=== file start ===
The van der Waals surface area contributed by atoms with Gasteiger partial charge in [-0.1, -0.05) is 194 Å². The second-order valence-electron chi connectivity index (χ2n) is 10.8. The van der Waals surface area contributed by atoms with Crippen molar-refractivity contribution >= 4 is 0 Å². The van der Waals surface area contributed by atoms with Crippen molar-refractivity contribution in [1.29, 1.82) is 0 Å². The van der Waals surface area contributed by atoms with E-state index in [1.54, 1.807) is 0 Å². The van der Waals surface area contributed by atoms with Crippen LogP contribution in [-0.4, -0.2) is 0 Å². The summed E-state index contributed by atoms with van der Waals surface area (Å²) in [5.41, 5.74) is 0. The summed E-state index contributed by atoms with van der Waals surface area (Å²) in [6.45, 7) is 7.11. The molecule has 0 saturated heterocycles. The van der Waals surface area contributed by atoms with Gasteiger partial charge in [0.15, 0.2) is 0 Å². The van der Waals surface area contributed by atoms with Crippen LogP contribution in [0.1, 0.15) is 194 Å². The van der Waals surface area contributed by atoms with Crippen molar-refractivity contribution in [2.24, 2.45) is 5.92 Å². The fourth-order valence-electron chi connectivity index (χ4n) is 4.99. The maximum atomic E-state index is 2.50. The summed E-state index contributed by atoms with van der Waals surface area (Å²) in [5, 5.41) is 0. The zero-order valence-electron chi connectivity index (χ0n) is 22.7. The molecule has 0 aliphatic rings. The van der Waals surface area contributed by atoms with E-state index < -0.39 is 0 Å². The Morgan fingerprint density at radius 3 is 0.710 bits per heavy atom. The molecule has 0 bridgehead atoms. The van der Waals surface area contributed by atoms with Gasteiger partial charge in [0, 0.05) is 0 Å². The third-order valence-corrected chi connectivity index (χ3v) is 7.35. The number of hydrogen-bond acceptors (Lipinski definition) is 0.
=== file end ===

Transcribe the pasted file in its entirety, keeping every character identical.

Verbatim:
The van der Waals surface area contributed by atoms with Gasteiger partial charge in [-0.1, -0.05) is 194 Å². The second-order valence-electron chi connectivity index (χ2n) is 10.8. The van der Waals surface area contributed by atoms with Crippen molar-refractivity contribution >= 4 is 0 Å². The van der Waals surface area contributed by atoms with Crippen molar-refractivity contribution in [1.29, 1.82) is 0 Å². The van der Waals surface area contributed by atoms with E-state index in [1.54, 1.807) is 0 Å². The van der Waals surface area contributed by atoms with Crippen LogP contribution in [-0.4, -0.2) is 0 Å². The summed E-state index contributed by atoms with van der Waals surface area (Å²) in [5.41, 5.74) is 0. The summed E-state index contributed by atoms with van der Waals surface area (Å²) in [6.45, 7) is 7.11. The molecule has 0 saturated heterocycles. The van der Waals surface area contributed by atoms with Gasteiger partial charge in [0.15, 0.2) is 0 Å². The van der Waals surface area contributed by atoms with Crippen LogP contribution in [0.1, 0.15) is 194 Å². The van der Waals surface area contributed by atoms with Crippen molar-refractivity contribution in [2.24, 2.45) is 5.92 Å². The fourth-order valence-electron chi connectivity index (χ4n) is 4.99. The maximum atomic E-state index is 2.50. The summed E-state index contributed by atoms with van der Waals surface area (Å²) in [5, 5.41) is 0. The zero-order valence-electron chi connectivity index (χ0n) is 22.7. The molecule has 0 aliphatic rings. The van der Waals surface area contributed by atoms with E-state index < -0.39 is 0 Å². The Morgan fingerprint density at radius 3 is 0.710 bits per heavy atom. The molecule has 0 bridgehead atoms. The van der Waals surface area contributed by atoms with Gasteiger partial charge in [0, 0.05) is 0 Å². The third-order valence-corrected chi connectivity index (χ3v) is 7.35. The number of hydrogen-bond acceptors (Lipinski definition) is 0.